Passed through to the next round, she sang online for representatives of several German opera houses. She could offer only Erda, but that was enough for NYIOP’s David Blackburn to invite her into his organization’s online Wagner program. Skok tears up remembering, “I sang right away for Jane Eaglen, and she said, ‘You’re a contralto! Where have you been?’ It was magical. When people say, ‘You’re a mezzo,’ I cringe. I only want to be identified as a contralto, and everyone now agrees that this is what I am. I do think my voice is warm and inviting, but it has a brilliance, too. I also think I can tell a story very successfully now, and I couldn’t do that before.” 

In a genuine coming-full-circle moment, Skok auditioned again for the Met, in June 2022. “At 54, that doesn’t happen every day! After I sang Croissy, they asked for Erda. I was told it was a very good audition and that when there was something for me, I’d hear from them.” In February 2023, Skok will preform onstage with First Coast Opera in St. Augustine, Florida, in the formidable title role of The Medium. She was hugely looking forward to it, and one can only hope that her other dream roles—Waltraute, both Erdas, Klytämnestra—will soon come her way. “I need to live in a character and totally inhabit her. I spent enough time singing pretty—I want to dig into what I am now. As a contralto, I’m just getting started!”

Skok has taught at numerous conservatories and colleges nationwide, and through SkokStudio.org she has private students from all over the country. Does she see particular mistakes that teachers make in dealing with students in vocal transition? “Some of it is ego, which we really have to avoid. Teachers also feel responsible, and unwilling to admit, that something should change. I’m not afraid to experiment. Instead of doing that, teachers tend to just say, ‘This is what you are!’”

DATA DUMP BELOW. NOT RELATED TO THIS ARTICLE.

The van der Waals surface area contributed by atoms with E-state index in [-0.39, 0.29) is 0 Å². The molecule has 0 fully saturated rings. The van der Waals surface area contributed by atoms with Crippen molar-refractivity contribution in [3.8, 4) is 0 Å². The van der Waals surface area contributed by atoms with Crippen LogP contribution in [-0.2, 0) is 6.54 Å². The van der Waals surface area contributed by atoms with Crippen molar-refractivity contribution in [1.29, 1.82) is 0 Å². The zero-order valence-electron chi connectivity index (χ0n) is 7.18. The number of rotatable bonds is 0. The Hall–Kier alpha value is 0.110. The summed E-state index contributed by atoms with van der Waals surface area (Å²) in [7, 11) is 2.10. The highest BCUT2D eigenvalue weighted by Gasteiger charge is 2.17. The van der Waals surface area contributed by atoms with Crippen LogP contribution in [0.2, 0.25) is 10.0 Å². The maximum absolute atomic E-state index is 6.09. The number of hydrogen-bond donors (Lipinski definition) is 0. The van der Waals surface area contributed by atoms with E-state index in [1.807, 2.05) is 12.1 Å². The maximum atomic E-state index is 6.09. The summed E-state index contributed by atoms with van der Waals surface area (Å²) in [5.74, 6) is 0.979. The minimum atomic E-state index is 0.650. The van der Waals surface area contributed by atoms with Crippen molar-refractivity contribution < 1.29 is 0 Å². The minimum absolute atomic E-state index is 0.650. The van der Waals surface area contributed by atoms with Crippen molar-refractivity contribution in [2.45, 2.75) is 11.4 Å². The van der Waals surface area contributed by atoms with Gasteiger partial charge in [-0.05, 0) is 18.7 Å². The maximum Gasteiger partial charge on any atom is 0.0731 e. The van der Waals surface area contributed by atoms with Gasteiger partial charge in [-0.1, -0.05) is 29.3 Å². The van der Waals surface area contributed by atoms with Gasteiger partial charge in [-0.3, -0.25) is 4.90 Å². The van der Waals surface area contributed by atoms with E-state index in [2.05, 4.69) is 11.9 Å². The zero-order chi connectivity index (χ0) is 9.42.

Skok’s teaching doesn’t just cover technique; she also helps her students be better colleagues, “it’s really the love people have given me, and that I’ve endeavored to give to others, that has gotten me through so many tough spots. I’ve always been willing to be a good colleague.”

Closure is important to Skok. For example, she remembers that, after being fired by a regional opera company, “I was bothered about that for years—but they really did me a favor, because that contract was for Adina and I really wasn’t an Adina! Then the person who fired me came up as a Facebook friend request. I wrote thanking them for firing me and said, ‘I’m so grateful for your being part of my journey.’ They wrote back to say, ‘I’m so sorry I did that,’ and now they’re one of my strongest supporters. Young singers should learn that you don’t go kicking people in the butt, even if they kick you. You keep going, and sometimes those people become your biggest blessing.”

Roger Pines

Roger Pines, former dramaturg of Lyric Opera of Chicago, has adjudicated for major vocal competitions for the past three decades. Currently a freelance writer, lecturer, coach, and broadcaster, he has taught the opera repertoire course at Northwestern University’s Bienen School of Music since 2019.